Heroland is the latest JRPG title from FuRyu, featuring an all star team behind it, Heroland is here to put a spin on the tired JRPG formula. Does it succeed? Line up and find out!.
As mentioned the team behind Heroland involve Takahiro Yamane (Fantasy Life), Nobuyuki Inoue (MOTHER 3, Legend of Mana), Nobuhiro Imagawa (MOTHER 3, Legend of Mana) & Tsukasa Masuko (Shin Megami Tensei), after seeing that list I was already sold on Heroland.
After some time with Heroland I can say it really wasn’t the experience I was expecting for good and bad!. Heroland puts you in the fantasy boots of Lucky, starting his first day at HeroLand, a theme park designed to give its patrons an epic RPG experience.
Lucky isn’t at HeroLand too long before he ends up brutally indebted to the company and has to slave away as a tour guide to earn enough park currency to pay his debts and walk free.
It’s not long before you get drawn in to the crazy cast and the antics that ensue, 18 is a great example, he was the next in line to his county throne but has dropped to 18th, his quest is to defeat the Dark Lord of HeroLand and gain acclaim to regain that top spot.
The writing in Heroland as you would expect from the pedigree is top notch, you’ll laugh more than you expect from the game, it breaks the 4th Wall enough to be fun but doesn’t rely on that too much, think Earthbound/Mother series and it’s just a little more than that.
All the enemies in Heroland are played by staff and thus are credited as Cast Members in this game, as you fight them you’ll unlock bios for them, all which really drive home the fact these aren’t the monsters they seem. The game will poke fun at enemy re-colours and even claim “EX” enemies are due to budgets. There are even staff meetings before a “dungeon” where the cast will tell you what to anticipate, it really adds to the fact this is a theme park and these are the employees.
Graphically Heroland uses sprites that bend and contort to show animation, like cut outs of SNES sprites, charming and effective but may not be to everyone’s tastes.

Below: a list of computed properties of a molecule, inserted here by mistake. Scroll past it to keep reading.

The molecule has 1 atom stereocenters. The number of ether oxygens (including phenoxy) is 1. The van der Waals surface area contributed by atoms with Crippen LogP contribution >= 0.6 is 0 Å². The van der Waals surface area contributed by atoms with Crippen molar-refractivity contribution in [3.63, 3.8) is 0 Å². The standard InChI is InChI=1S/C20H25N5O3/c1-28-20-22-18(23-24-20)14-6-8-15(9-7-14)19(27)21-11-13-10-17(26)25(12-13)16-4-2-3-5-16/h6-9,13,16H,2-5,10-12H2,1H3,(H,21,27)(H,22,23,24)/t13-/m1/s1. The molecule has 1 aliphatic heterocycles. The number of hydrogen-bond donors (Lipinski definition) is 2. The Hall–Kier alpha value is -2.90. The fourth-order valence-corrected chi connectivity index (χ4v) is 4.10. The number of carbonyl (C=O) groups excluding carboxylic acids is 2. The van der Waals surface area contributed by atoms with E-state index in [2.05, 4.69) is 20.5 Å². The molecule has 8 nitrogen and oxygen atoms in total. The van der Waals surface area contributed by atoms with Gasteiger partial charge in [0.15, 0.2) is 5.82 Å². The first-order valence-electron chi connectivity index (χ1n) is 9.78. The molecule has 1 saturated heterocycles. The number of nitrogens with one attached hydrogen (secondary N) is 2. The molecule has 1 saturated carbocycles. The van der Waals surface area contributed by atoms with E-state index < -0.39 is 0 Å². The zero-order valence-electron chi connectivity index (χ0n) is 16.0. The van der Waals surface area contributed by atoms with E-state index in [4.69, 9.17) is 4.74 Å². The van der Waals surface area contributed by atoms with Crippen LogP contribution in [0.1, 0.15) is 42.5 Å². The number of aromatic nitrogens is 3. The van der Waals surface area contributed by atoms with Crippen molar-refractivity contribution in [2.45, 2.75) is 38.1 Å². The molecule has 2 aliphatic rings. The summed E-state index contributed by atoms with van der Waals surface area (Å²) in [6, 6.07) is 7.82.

The gameplay of Heroland is where it all comes off the rails, this isn’t your standard JRPG by any stretch of the imagination. Heroland doesn’t have you actively participate in battles, you’re a tour guide, you just advice, guide and hopefully profit!.
How this works is your party are A.I controlled, you have a metre which builds over time, once done you can get involved to direct attacks, request specific moves or provide items to the party. If the party are successful in their quest they gain happiness which levels them up & gives you more “Starfish” to buy more items and eventually your freedom.
As you don’t have direct input in these battles they can tend to drag, fortunately you can speed them up and slow it down when you need to get involved. This is ok in small doses but not ideal for longer play times as it can get quite boring, fortunately being on Nintendo Switch the gameplay does lend itself to a more mobile arena.
In terms of exploration, well there isn’t any. The main map shows the theme park and you move the cursor to different areas for character interactions, shops and the like. In dungeons you jump from node to node, occasionally tackling a branching path, the nodes can be story, shop or battle. Much like the combat it isn’t the most involved or engaging way of going about it, remember you’re the guide, not the hero!.
The other activities involve shopping and decorating your room, the latter means you can cover your room in the spoils from the dungeon if you haven’t given them to the guests to get that happiness meter up.
This hands off approach suits the narrative but will struggle to keep you engaged in the game, the writing does the job to draw you in and is funny enough to keep you but the gameplay at times can be a detriment to the title. Heroland isn’t a bad game, there is an abundance of love and charm here, the issue lies in that the idea is much stronger than the execution.
Heroland plays more like “JRPG Manager” than an actual JRPG, something the game never tries to hide. It’s brimming with clever writing and charm and it’s just a shame the gameplay or what little there is here, isn’t more fun. I’m not opposed to menu management style games but this seems to have been done in a “lite” style. It is an ideal game to play while traveling around or for a quick burst but it’ll get tiresome very quick in longer bursts.
I did really enjoy my time in Heroland but I felt there could have been more done with how the game plays, everything else is the game I pictured when I heard the names behind it. It’s a curious title and one you may have to watch some gameplay of before you fully decide if you want to take the dive otherwise there isn’t anything here to turn heads.